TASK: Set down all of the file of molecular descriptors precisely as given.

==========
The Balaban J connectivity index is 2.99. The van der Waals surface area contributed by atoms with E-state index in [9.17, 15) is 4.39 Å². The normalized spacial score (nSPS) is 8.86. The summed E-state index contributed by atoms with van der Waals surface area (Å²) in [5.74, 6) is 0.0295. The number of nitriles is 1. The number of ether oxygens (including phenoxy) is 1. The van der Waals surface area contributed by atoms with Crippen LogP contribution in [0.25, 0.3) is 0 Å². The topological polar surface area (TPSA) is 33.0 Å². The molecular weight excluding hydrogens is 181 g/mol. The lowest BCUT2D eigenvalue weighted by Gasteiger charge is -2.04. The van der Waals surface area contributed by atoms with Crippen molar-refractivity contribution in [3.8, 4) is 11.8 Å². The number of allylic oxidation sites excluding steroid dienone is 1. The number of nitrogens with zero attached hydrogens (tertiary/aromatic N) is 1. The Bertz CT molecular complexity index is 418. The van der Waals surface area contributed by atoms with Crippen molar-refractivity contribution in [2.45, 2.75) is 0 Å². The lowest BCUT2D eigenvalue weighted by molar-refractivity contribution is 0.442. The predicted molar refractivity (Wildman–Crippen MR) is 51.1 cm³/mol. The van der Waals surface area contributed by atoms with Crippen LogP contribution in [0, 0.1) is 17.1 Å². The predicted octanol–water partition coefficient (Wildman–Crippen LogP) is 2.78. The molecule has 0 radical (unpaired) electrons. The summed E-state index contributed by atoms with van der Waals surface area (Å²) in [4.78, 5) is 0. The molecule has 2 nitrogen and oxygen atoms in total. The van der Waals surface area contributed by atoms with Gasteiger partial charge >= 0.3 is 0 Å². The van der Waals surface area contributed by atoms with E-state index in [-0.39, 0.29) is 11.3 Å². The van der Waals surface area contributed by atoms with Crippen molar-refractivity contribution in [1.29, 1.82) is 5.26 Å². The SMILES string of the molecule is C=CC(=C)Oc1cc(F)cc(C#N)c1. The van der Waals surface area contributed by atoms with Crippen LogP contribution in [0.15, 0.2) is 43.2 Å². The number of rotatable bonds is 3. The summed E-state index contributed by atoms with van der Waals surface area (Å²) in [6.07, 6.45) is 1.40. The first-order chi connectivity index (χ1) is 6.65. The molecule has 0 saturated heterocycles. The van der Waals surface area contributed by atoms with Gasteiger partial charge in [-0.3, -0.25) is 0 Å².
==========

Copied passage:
The Balaban J connectivity index is 2.99. The van der Waals surface area contributed by atoms with E-state index in [9.17, 15) is 4.39 Å². The normalized spacial score (nSPS) is 8.86. The summed E-state index contributed by atoms with van der Waals surface area (Å²) in [5.74, 6) is 0.0295. The number of nitriles is 1. The number of ether oxygens (including phenoxy) is 1. The van der Waals surface area contributed by atoms with Crippen LogP contribution in [0.25, 0.3) is 0 Å². The topological polar surface area (TPSA) is 33.0 Å². The molecular weight excluding hydrogens is 181 g/mol. The lowest BCUT2D eigenvalue weighted by Gasteiger charge is -2.04. The van der Waals surface area contributed by atoms with Crippen molar-refractivity contribution in [3.8, 4) is 11.8 Å². The number of allylic oxidation sites excluding steroid dienone is 1. The number of nitrogens with zero attached hydrogens (tertiary/aromatic N) is 1. The Bertz CT molecular complexity index is 418. The van der Waals surface area contributed by atoms with Crippen molar-refractivity contribution in [2.45, 2.75) is 0 Å². The lowest BCUT2D eigenvalue weighted by molar-refractivity contribution is 0.442. The predicted molar refractivity (Wildman–Crippen MR) is 51.1 cm³/mol. The van der Waals surface area contributed by atoms with Crippen LogP contribution in [0, 0.1) is 17.1 Å². The predicted octanol–water partition coefficient (Wildman–Crippen LogP) is 2.78. The molecule has 0 radical (unpaired) electrons. The summed E-state index contributed by atoms with van der Waals surface area (Å²) in [4.78, 5) is 0. The molecule has 2 nitrogen and oxygen atoms in total. The van der Waals surface area contributed by atoms with Gasteiger partial charge >= 0.3 is 0 Å². The van der Waals surface area contributed by atoms with E-state index in [-0.39, 0.29) is 11.3 Å². The van der Waals surface area contributed by atoms with Crippen molar-refractivity contribution in [1.29, 1.82) is 5.26 Å². The SMILES string of the molecule is C=CC(=C)Oc1cc(F)cc(C#N)c1. The van der Waals surface area contributed by atoms with Crippen LogP contribution in [0.15, 0.2) is 43.2 Å². The number of rotatable bonds is 3. The summed E-state index contributed by atoms with van der Waals surface area (Å²) in [6.07, 6.45) is 1.40. The first-order chi connectivity index (χ1) is 6.65. The molecule has 0 saturated heterocycles. The van der Waals surface area contributed by atoms with Gasteiger partial charge in [-0.3, -0.25) is 0 Å².